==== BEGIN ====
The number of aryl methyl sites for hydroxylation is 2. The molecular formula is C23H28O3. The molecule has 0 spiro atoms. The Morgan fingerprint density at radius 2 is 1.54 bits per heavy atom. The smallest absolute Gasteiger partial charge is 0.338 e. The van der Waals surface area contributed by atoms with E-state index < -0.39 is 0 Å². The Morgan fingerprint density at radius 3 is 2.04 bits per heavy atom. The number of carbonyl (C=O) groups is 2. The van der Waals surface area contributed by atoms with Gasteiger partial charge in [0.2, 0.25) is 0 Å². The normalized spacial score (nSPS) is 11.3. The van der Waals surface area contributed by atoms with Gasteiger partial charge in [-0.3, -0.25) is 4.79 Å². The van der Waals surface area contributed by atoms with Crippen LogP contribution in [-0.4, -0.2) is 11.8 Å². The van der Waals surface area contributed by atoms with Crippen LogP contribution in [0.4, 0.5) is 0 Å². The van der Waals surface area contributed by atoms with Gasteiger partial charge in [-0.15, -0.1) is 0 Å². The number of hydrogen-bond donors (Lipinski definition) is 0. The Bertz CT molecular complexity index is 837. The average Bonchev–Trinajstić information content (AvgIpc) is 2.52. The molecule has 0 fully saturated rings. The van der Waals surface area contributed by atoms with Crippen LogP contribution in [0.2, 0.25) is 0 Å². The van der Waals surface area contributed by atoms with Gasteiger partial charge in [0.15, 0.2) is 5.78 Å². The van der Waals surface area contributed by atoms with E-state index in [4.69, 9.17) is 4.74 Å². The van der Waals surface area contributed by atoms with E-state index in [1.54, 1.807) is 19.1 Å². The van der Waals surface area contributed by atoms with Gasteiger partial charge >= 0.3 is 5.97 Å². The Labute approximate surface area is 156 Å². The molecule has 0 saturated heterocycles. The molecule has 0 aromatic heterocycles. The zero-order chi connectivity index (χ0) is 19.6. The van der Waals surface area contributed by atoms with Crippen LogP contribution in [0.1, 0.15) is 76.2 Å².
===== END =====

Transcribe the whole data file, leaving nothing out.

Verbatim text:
The number of aryl methyl sites for hydroxylation is 2. The molecular formula is C23H28O3. The molecule has 0 spiro atoms. The Morgan fingerprint density at radius 2 is 1.54 bits per heavy atom. The smallest absolute Gasteiger partial charge is 0.338 e. The van der Waals surface area contributed by atoms with E-state index < -0.39 is 0 Å². The Morgan fingerprint density at radius 3 is 2.04 bits per heavy atom. The number of carbonyl (C=O) groups is 2. The van der Waals surface area contributed by atoms with Gasteiger partial charge in [0.2, 0.25) is 0 Å². The normalized spacial score (nSPS) is 11.3. The van der Waals surface area contributed by atoms with Gasteiger partial charge in [-0.3, -0.25) is 4.79 Å². The van der Waals surface area contributed by atoms with Crippen LogP contribution in [-0.4, -0.2) is 11.8 Å². The van der Waals surface area contributed by atoms with Crippen LogP contribution in [0.4, 0.5) is 0 Å². The van der Waals surface area contributed by atoms with Gasteiger partial charge in [-0.15, -0.1) is 0 Å². The number of hydrogen-bond donors (Lipinski definition) is 0. The Bertz CT molecular complexity index is 837. The average Bonchev–Trinajstić information content (AvgIpc) is 2.52. The molecule has 0 fully saturated rings. The van der Waals surface area contributed by atoms with Crippen LogP contribution in [0.2, 0.25) is 0 Å². The van der Waals surface area contributed by atoms with Gasteiger partial charge in [0.15, 0.2) is 5.78 Å². The van der Waals surface area contributed by atoms with E-state index in [4.69, 9.17) is 4.74 Å². The van der Waals surface area contributed by atoms with E-state index in [1.54, 1.807) is 19.1 Å². The van der Waals surface area contributed by atoms with Gasteiger partial charge >= 0.3 is 5.97 Å². The Labute approximate surface area is 156 Å². The molecule has 0 saturated heterocycles. The molecule has 0 aromatic heterocycles. The zero-order chi connectivity index (χ0) is 19.6. The van der Waals surface area contributed by atoms with Crippen LogP contribution in [0.1, 0.15) is 76.2 Å².